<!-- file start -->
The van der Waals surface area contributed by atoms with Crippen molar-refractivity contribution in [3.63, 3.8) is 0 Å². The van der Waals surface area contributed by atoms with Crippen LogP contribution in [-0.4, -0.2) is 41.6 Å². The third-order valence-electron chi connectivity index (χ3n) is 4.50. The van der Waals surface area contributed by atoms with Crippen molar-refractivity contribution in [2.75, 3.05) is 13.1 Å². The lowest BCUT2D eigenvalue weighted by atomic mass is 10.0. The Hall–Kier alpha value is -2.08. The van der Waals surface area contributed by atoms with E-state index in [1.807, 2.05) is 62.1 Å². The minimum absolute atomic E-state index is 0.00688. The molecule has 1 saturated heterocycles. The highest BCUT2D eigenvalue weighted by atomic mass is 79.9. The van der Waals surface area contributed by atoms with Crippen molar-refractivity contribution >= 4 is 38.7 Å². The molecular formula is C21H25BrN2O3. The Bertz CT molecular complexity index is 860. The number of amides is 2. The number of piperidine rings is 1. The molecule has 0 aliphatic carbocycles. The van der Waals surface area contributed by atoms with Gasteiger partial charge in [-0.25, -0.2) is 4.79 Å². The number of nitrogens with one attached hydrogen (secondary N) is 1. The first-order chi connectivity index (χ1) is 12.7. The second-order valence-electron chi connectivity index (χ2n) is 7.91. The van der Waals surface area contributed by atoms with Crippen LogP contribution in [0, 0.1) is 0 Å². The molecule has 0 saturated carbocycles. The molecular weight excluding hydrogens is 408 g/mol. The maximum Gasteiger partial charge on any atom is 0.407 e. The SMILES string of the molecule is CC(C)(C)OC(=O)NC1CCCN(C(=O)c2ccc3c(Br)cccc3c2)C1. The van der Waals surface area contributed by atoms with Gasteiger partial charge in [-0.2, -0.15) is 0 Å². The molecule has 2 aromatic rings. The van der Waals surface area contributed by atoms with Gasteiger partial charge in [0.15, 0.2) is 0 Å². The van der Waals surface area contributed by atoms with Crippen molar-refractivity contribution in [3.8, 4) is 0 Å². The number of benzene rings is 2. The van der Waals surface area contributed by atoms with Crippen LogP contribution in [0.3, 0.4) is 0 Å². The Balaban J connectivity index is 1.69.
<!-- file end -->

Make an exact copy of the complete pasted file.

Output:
The van der Waals surface area contributed by atoms with Crippen molar-refractivity contribution in [3.63, 3.8) is 0 Å². The van der Waals surface area contributed by atoms with Crippen LogP contribution in [-0.4, -0.2) is 41.6 Å². The third-order valence-electron chi connectivity index (χ3n) is 4.50. The van der Waals surface area contributed by atoms with Crippen molar-refractivity contribution in [2.75, 3.05) is 13.1 Å². The lowest BCUT2D eigenvalue weighted by atomic mass is 10.0. The Hall–Kier alpha value is -2.08. The van der Waals surface area contributed by atoms with E-state index in [1.807, 2.05) is 62.1 Å². The minimum absolute atomic E-state index is 0.00688. The molecule has 1 saturated heterocycles. The highest BCUT2D eigenvalue weighted by atomic mass is 79.9. The van der Waals surface area contributed by atoms with Crippen molar-refractivity contribution >= 4 is 38.7 Å². The molecular formula is C21H25BrN2O3. The Bertz CT molecular complexity index is 860. The number of amides is 2. The number of piperidine rings is 1. The molecule has 0 aliphatic carbocycles. The van der Waals surface area contributed by atoms with Gasteiger partial charge in [-0.25, -0.2) is 4.79 Å². The number of nitrogens with one attached hydrogen (secondary N) is 1. The first-order chi connectivity index (χ1) is 12.7. The second-order valence-electron chi connectivity index (χ2n) is 7.91. The van der Waals surface area contributed by atoms with Crippen LogP contribution in [0, 0.1) is 0 Å². The molecule has 0 saturated carbocycles. The molecular weight excluding hydrogens is 408 g/mol. The maximum Gasteiger partial charge on any atom is 0.407 e. The SMILES string of the molecule is CC(C)(C)OC(=O)NC1CCCN(C(=O)c2ccc3c(Br)cccc3c2)C1. The van der Waals surface area contributed by atoms with Gasteiger partial charge in [-0.2, -0.15) is 0 Å². The molecule has 2 aromatic rings. The van der Waals surface area contributed by atoms with Gasteiger partial charge in [0.15, 0.2) is 0 Å². The van der Waals surface area contributed by atoms with Crippen molar-refractivity contribution in [3.8, 4) is 0 Å². The number of benzene rings is 2. The van der Waals surface area contributed by atoms with Crippen LogP contribution in [0.3, 0.4) is 0 Å². The Balaban J connectivity index is 1.69.